“In the Shadow of the Sun"  is a film reveals the story of Albino killings in Tanzania.  Directed by Harry Freeland, In the Shadow of the Sun explores the horrific treatment of albinism in Tanzania and follows one man’s courageous attempt to change it all. Filmed over six years, the documentary shows Josephat Torner, an albino rights campaigner, as he visits Ukerewe Island in Tanzania to confront the communities about the many violent deaths and attacks on albinos (in East Africa, many believe that an arm, the blood or even the life of an albino results in good luck and fortune) in an effort to change their superstitious beliefs.


Josephat told us about his child wood in Tanzania, people used to run away from him and call him Ghost, he never had friends or good education because of his condition.





Very touching story! 

As a man with albinism,  "I will probably die of skin cancer before I reach the age of 40." Torner is one of the luckier ones. 
 Many Africans believe that a person with albinism is not only a less able person but may be a witch.  This has led to stigmatization, isolation, and suffering.   More than 60 albino people have been murdered for their body parts since 2007 in Tanzania.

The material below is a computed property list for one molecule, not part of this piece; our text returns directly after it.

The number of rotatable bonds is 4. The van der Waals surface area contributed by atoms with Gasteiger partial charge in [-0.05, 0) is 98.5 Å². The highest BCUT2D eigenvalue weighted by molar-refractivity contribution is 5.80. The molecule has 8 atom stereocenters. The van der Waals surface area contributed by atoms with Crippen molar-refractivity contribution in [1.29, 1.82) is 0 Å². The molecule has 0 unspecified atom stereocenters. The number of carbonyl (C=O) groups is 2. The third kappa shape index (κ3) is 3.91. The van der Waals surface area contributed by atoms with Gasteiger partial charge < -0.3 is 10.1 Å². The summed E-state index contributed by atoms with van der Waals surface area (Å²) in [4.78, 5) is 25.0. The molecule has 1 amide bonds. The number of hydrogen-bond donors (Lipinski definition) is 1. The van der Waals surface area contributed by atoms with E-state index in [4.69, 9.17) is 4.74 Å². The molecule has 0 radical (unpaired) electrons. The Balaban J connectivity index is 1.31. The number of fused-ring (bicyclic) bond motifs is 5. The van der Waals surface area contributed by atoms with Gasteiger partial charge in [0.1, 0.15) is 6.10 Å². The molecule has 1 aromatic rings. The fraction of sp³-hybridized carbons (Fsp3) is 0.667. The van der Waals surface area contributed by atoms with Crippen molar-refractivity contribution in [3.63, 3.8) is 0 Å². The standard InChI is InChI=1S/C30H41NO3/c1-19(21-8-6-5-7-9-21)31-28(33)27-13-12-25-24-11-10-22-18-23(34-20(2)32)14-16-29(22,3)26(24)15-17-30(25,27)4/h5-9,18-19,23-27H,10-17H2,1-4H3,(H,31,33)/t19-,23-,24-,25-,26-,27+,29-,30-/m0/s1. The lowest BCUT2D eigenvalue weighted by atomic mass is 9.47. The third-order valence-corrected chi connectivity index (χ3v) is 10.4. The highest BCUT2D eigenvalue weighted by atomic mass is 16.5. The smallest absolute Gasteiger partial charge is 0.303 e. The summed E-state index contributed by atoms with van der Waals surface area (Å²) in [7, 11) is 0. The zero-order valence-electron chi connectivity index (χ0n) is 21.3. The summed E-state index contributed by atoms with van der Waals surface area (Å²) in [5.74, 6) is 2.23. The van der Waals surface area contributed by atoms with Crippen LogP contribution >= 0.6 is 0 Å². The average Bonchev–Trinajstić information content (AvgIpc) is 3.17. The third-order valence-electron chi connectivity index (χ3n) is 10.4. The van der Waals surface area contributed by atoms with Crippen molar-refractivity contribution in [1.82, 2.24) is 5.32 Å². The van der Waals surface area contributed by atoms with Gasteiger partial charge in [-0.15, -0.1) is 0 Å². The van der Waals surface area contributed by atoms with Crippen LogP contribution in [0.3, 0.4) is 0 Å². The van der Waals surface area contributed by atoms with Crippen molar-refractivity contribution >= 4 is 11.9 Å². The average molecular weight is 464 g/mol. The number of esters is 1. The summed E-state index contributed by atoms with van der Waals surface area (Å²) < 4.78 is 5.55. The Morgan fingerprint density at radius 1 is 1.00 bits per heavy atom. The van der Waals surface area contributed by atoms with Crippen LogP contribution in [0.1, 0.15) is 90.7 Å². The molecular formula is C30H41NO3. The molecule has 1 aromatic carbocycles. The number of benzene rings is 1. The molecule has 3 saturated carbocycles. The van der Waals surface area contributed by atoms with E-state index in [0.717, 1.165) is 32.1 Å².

Do we get to see all your life on this documentary? 

You will get to see a lot on this Documentary.
Filmed over six years ’In The Shadow Of The Sun’ tells the story of two albino men as they attempt to follow their dreams in the face of prejudice and fear in Tanzania. Against the backdrop of an escalation in brutal murders of people with albinism, quietly determined 15-year-old Vedastus still dreams of completing his education. Josephat Torner has dedicated his life to campaigning against the discrimination of his people and decides to leave home and travel to confront the communities who may be hiding the murderers. If they want to achieve their aims, Josephat and Vedastus will have to overcome not only other people's prejudice, but also their own fears - because the murderers could always be waiting just around the next corner. Rationality is Josephat's shield: "We can't be refugees in our own country just because of our color."